Axle bending on tower

Hey guys, the shaft on our right lift/ tower is bending seemingly due to the lift hitting the mechanical stop. This causes a gear to twist (as seen in the first picture) and skip when the lift is up. However our left side is the same (as far as we can tell) and hasn’t bent once this season. Has anyone else had this happen and/ or have a solution? We thought about reducing tower spacing but states is in 5 days and our team has limited time. Sorry the lighting is bad.

It’s possible that one side of your lift is hitting the mechanical stop before the other, causing all the stress to be on that one side. I’m not sure what you could do to fix this, not really a hardware guy. Hopefully another forum member will be able to help you.

Good luck at states!

I can’t tell - is it a stop at the top or the bottom?

The second picture is a top down view of my right tower. The standoff w/ the friction padding is the mechanical stop that’s at the top, above the 60 tooth gear on my lift c-channel.

I’d reduce the padding so you have more range of motion, and add a programmatic stop to keep you from adding power to the lift after it reaches a certain height.

What about HS shafts?

Our axles were bending before we put the padding on though and there’s only 2 layers of friction padding(it’s been squished too so it’s really thin). We’ve been thinking of a programmatic stop but we have a stubborn programmer. Thanks for the additional ammunition against him :wink:

can HS shafts spin in c-channel holes?

You have to drill them out and use special bearings.

No, you have to cut them larger.

Hmm, that’s probably out of the question then.

Why do you have a physical stop? We have gotten along great this year without one. Perhaps it might be helpful to put a stop below the pivot as well, transferring force away from the axle to bending the arm. Preferably same distance away from pivot as other stop.

We zip-tied our axles together, and it removed all of our clicking problems.

Also, your second picture has some sort of optical illusion effect. It looks like the motor is mounted at the top of the c-channel, when it is two holes down. Either that or I’m too tired.

Isn’t it bad for your motors to be reversing rotation so suddenly when you’re holding a bunch of stars?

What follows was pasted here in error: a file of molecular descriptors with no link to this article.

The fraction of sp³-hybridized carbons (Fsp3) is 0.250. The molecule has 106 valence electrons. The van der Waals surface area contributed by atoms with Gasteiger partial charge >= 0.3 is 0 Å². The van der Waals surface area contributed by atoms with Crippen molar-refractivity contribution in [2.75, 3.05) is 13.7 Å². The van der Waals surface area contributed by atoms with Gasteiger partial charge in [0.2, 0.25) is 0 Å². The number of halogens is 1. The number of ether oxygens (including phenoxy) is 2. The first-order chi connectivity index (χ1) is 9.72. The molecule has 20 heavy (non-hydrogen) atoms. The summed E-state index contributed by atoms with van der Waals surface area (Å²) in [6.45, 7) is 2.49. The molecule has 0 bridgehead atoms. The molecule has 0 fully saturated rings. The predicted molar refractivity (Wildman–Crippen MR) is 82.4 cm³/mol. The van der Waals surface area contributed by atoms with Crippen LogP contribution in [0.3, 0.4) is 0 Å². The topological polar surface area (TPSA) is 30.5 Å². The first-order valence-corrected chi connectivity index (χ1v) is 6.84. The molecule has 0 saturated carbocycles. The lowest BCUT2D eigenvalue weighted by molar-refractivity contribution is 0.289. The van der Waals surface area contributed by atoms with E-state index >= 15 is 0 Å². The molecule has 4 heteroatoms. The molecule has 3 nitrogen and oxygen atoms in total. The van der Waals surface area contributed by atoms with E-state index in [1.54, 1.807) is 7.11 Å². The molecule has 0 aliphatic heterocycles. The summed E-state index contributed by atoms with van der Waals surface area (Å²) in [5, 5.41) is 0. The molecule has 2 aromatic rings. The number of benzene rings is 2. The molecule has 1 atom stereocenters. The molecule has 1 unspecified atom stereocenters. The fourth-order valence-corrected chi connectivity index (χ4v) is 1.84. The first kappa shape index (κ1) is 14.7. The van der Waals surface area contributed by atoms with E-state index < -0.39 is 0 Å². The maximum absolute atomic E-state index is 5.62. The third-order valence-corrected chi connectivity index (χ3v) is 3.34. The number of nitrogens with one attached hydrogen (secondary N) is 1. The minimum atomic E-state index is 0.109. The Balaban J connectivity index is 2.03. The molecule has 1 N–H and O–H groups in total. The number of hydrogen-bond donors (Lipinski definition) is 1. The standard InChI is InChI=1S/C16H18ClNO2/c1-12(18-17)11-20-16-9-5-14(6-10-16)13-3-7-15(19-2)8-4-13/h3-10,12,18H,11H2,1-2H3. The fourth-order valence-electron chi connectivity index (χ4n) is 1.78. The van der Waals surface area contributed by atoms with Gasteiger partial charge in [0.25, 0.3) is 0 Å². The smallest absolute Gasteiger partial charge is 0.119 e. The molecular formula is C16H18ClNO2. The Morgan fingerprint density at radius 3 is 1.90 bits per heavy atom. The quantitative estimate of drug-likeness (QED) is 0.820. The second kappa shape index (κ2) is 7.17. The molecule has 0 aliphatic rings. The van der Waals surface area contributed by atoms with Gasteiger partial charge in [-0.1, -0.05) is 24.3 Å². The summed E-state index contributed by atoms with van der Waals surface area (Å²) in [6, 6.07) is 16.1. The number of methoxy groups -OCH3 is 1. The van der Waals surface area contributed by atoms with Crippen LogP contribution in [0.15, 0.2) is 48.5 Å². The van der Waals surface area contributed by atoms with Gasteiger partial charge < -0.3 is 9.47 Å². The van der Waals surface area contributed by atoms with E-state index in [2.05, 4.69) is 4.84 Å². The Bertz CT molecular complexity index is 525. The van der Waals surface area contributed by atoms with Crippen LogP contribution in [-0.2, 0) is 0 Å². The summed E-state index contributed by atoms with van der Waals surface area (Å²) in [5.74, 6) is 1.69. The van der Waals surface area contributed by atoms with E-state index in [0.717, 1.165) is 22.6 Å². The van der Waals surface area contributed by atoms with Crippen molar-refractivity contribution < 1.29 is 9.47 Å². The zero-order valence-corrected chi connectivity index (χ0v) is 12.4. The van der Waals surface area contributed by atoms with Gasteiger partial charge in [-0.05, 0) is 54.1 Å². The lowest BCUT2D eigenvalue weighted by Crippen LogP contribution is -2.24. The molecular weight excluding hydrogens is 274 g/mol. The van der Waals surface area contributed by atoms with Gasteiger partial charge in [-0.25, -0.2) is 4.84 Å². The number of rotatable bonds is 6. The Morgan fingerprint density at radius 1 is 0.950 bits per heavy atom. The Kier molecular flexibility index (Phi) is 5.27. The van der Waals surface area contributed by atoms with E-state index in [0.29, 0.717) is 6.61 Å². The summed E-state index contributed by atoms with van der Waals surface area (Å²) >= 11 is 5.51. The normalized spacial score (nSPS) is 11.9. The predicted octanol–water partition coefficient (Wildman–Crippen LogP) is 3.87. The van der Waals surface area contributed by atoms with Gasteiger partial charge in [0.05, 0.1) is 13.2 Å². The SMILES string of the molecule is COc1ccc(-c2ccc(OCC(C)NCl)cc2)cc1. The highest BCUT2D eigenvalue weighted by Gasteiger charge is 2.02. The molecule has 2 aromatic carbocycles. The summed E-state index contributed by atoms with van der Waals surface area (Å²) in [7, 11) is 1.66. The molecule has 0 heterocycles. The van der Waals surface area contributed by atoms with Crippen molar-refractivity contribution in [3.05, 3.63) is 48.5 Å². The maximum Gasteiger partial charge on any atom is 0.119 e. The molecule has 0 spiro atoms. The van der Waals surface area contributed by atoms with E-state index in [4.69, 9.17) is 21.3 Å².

How exactly did you zip tie your axles together?

Haha it isn’t you, it does look like it.

We sorta use the fence as our stop. The arm ends up lifting the robot off the ground a little and pushing it away from the fence, wasting the energy that would have been used damaging itself over a longer period of time. We only have problems suddenly changing direction if we have objects in the claw, we release the objects before we lower our arm.

We ran zip ties from the spacers on the pinion axles to the spacers on the 60t axle.

As what I can tell, when the arm hits the back piece, all of the weight on the lift starts to create a lever, pushing the gear outward and bending the axle. Have you tried not having that stopper, and just using the fence for support? If you’re unable to do that, what about trying to move an idle 12 tooth gear on the other end, so the 60 tooth will have to push through the 12 tooth in order to bend?

That’s what I’m thinking but my confusion is why it doesn’t happen on the left side. Moving the 12 tooth is probably a good solution.

Moving the 12 tooth to the other side wouldn’t let them lower their lift though, thats why I think its behind the 60 tooth, closer to the stop

As for the shaft bending, we managed to twist a low-strength shaft until it fell apart into 2 pieces, we haven’t had an issue since we switched over to high strength shafts.

One thing I’ve done before is to use HS metal pinions instead of spacers on the axles, they kinda act as a ‘add on’ hs axle as long as you have a spacer on the outsides.